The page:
The Quill Hill to Perham Stream properties lie within the large SCI linkage area joining Western Maine with Northern New Hampshire, Southern Quebec, and Vermont’s Northeast Kingdom. In protecting these lands, TNC and TPL are expanding a key node of conserved lands along the Appalachian Corridor – the most significant pathway for ecological connectivity in the eastern U.S. Conserving Quill Hill and Perham Stream will provide essential wildlife habitat in a warming climate, help keep carbon in the trees and soil where it belongs, and ensure outdoor access for all.
Northeast Transportation and Wildlife Conference highlights
The 2022 Northeast Transportation and Wildlife Conference (NETWC) in Atlantic City, NJ was a chance for SCI to gather old partners, engage new ones, and learn more about emerging opportunities and best practices to reduce wildlife vehicle collisions and enhance wildlife passage.
We held a well-attended SCI panel session titled “The Staying Connected Initiative: leveraging lessons learned, communities of practice, and public-private partnerships to advance regional connectivity.” Our panelists included a mix of new and long-time SCI agency partners who each presented their successes, challenges, and lessons learned through working on connectivity in their states. Click the link to view a recording of the session.

Below are but a few of the many other highlight presentations from the conference:
All conference sessions were recorded and are accessible via the NETWC 2022 schedule located in the conference archives. In addition to our panel at NETWC, SCI also co-produced with Wildlands Network the document “Beyond Roads: Funding Opportunities to Improve Large Landscape-Scale Connectivity” - a list of non-transportation related U.S. funding opportunities that was included in the NETWC program.
We are keeping up the momentum from NETWC and looking forward to the International Conference on Ecology and Transportation (ICOET), June 4-8, 2023 in Burlington, Vermont. Mark your calendars!
SCI partners lead collaborative efforts to monitor wildlife and climate in the Adirondacks and beyond
Moose captured on a trail camera in the Central Adirondacks. Photo by Stephen Langdon, courtesy of the AIM Network.
SCI partners are currently at the forefront of two, large scale camera-trap monitoring projects in the region.

NYSDEC wildlife biologist and SCI partner Paul Jensen started the Adirondack Inventory and Monitoring Camera Trap Network (AIM) in 2020 with the goals of collecting and sharing wildlife population data, monitoring species particularly sensitive to climate change, and giving students in the area hands-on education and training opportunities.

AIM’s network of 50 partners is currently monitoring over 200 trail cameras deployed throughout the 6-million-acre Adirondack Park, with a special focus on the High Peaks and backcountry areas. AIM is closely linked to the Northeast Wildlife Monitoring Network (NEWMN), a broader monitoring effort that includes over 100 partners monitoring about 500 trail cameras in Vermont, New Hampshire, Massachusetts, and Maine.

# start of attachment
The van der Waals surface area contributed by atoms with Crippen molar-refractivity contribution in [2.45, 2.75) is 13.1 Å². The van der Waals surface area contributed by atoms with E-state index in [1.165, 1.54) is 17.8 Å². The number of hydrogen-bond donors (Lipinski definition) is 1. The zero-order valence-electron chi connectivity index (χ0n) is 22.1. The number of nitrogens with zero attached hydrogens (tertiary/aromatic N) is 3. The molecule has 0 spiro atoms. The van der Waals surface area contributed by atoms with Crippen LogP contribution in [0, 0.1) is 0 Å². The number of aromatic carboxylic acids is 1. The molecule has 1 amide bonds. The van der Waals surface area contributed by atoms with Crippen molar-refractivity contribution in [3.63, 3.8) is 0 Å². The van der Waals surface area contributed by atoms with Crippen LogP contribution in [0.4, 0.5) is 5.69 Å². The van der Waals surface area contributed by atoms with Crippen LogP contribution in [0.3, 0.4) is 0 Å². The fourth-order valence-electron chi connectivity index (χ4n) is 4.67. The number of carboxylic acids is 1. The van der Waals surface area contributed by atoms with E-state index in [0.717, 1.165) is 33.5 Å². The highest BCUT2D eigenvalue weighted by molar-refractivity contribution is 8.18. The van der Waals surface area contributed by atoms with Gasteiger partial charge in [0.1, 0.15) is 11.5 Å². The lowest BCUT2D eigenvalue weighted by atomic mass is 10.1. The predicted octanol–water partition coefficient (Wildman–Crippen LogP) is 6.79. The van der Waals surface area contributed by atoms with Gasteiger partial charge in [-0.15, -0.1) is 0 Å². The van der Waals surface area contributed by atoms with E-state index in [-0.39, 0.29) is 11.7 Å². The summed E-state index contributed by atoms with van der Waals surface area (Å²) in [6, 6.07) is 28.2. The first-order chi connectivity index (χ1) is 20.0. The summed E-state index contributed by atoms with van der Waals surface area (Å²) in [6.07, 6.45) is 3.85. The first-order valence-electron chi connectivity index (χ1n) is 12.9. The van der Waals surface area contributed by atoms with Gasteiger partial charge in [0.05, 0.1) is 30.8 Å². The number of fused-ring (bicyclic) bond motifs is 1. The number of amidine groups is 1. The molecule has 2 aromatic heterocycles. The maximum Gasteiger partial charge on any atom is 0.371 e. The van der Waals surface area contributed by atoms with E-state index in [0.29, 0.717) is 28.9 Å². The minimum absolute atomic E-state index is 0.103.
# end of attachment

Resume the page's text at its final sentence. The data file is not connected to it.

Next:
AIM and NEWMN both employ a specialized trail camera setup developed by Alexej Siren, a postdoctoral researcher at the University of Vermont. By hammering a 5-foot stake into the ground at a standard depth and within view of the trail camera, researchers can collect snow depth data as well as wildlife observations.

The snow depth data is of interest to researchers outside the camera trap networks, including hydrologists and climatologists from the National Oceanic and Atmospheric Association who are using it to validate and refine their predictive models. Other researchers and computer scientists at the University of Vermont are exploring the use of artificial intelligence to identify wildlife species captured on camera, and also working with the U.S. Geological Survey to develop a database for the vast amounts of photos collected through the efforts of AIM and NEWMN.

Follow the link to a longer article on the AIM network in the Adirondack Explorer to learn more!
New tool maps Northeast bird habitat to support regional conservation efforts
Top: Wood Thrush. © John Petruzzi/Macaulay Library
Bottom: Wood Thrush abundance percentile within its forest habitat where cool colors indicate lower abundance and warm colors a higher abundance. © Northeast Bird Habitat Conservation Initiative
The Northeast Bird Habitat Conservation Initiative recently created a new tool to aid northeastern conservation practitioners and organizations in their efforts.

Showcasing Cornell Lab of Ornithology eBird Status & Trends (S&T) data for 43 priority bird species across five different habitat types, this new conservation mapping tool can support conservation activities including habitat management and stewardship planning, land prioritization and acquisition strategy, and landowner and community engagement.

The Northeast Bird Habitat Conservation Initiative is a collaborative effort between The Regional Conservation Partnership (RCP) Network (which includes SCI), Audubon, Highstead Foundation, and the Cornell Lab of Ornithology. GIS experts at Harvard Forest and Highstead along with Cornell Lab scientists created simplified versions of the eBird modeled abundance bird data and made it freely available.

Birds are rarely considered in connectivity conservation efforts, which typically center large mammals, fish, and amphibians. However, landscape and habitat connectivity are as essential for birds as they are for all species, in some cases even more so because of the long distances many bird species migrate and the need for “stopover” habitat along the way. Moreover, birds are in trouble, with steep declines across many species.

It is important to note that many people like birds, and because birds are more noticeable and familiar than other types of wildlife, they make good “ambassador” or “umbrella" species for conservation efforts intended to benefit broader suites of wildlife. Landowners can also be encouraged or incentivized to manage their properties for certain forest stands to benefit specific bird species and associated wildlife who require that habitat.

So, even if birds are not your focus, consider this another potentially useful tool in your conservation toolbox!
Have a story for the next SCI newsletter?
Events or updates our partners should know about?
The Staying Connected Initiative brings together a unique assemblage of government, non-government and academic partners to conserve, restore, and sustain landscape connections across the Northern Appalachian/Acadian Forest region. We envision an ecologically interconnected and resilient landscape across the Northern Appalachian/Acadian Forest region of the eastern U.S. and Canada that sustains healthy lands, waters, wildlife and vibrant human communities.